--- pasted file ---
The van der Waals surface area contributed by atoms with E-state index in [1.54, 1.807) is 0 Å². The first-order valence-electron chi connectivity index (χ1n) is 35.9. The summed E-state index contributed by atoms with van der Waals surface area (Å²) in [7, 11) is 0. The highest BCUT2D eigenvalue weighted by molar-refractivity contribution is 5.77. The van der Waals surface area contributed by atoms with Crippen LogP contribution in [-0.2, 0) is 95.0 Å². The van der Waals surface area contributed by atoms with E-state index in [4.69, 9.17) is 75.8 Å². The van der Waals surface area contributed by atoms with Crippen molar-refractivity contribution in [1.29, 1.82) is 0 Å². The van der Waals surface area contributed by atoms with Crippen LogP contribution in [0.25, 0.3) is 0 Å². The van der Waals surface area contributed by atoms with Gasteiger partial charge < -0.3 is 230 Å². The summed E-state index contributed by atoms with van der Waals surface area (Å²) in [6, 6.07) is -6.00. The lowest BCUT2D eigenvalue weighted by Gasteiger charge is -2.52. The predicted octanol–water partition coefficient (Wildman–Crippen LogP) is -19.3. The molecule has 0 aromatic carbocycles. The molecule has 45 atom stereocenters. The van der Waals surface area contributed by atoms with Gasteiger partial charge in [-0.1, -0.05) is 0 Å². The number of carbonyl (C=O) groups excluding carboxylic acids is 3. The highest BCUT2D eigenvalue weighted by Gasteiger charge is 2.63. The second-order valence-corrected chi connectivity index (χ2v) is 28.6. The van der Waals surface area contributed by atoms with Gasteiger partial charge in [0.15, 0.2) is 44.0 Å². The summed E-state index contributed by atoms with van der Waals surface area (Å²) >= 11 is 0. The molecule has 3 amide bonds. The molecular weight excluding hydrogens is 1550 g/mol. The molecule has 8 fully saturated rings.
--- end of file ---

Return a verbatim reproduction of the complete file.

The van der Waals surface area contributed by atoms with E-state index in [1.54, 1.807) is 0 Å². The first-order valence-electron chi connectivity index (χ1n) is 35.9. The summed E-state index contributed by atoms with van der Waals surface area (Å²) in [7, 11) is 0. The highest BCUT2D eigenvalue weighted by molar-refractivity contribution is 5.77. The van der Waals surface area contributed by atoms with Crippen LogP contribution in [-0.2, 0) is 95.0 Å². The van der Waals surface area contributed by atoms with E-state index in [4.69, 9.17) is 75.8 Å². The van der Waals surface area contributed by atoms with Crippen molar-refractivity contribution in [1.29, 1.82) is 0 Å². The van der Waals surface area contributed by atoms with Crippen LogP contribution in [0.25, 0.3) is 0 Å². The van der Waals surface area contributed by atoms with Gasteiger partial charge < -0.3 is 230 Å². The summed E-state index contributed by atoms with van der Waals surface area (Å²) in [6, 6.07) is -6.00. The lowest BCUT2D eigenvalue weighted by Gasteiger charge is -2.52. The predicted octanol–water partition coefficient (Wildman–Crippen LogP) is -19.3. The molecule has 0 aromatic carbocycles. The molecule has 45 atom stereocenters. The van der Waals surface area contributed by atoms with Gasteiger partial charge in [-0.1, -0.05) is 0 Å². The number of carbonyl (C=O) groups excluding carboxylic acids is 3. The highest BCUT2D eigenvalue weighted by Gasteiger charge is 2.63. The second-order valence-corrected chi connectivity index (χ2v) is 28.6. The van der Waals surface area contributed by atoms with Gasteiger partial charge in [0.15, 0.2) is 44.0 Å². The summed E-state index contributed by atoms with van der Waals surface area (Å²) >= 11 is 0. The molecule has 3 amide bonds. The molecular weight excluding hydrogens is 1550 g/mol. The molecule has 8 fully saturated rings.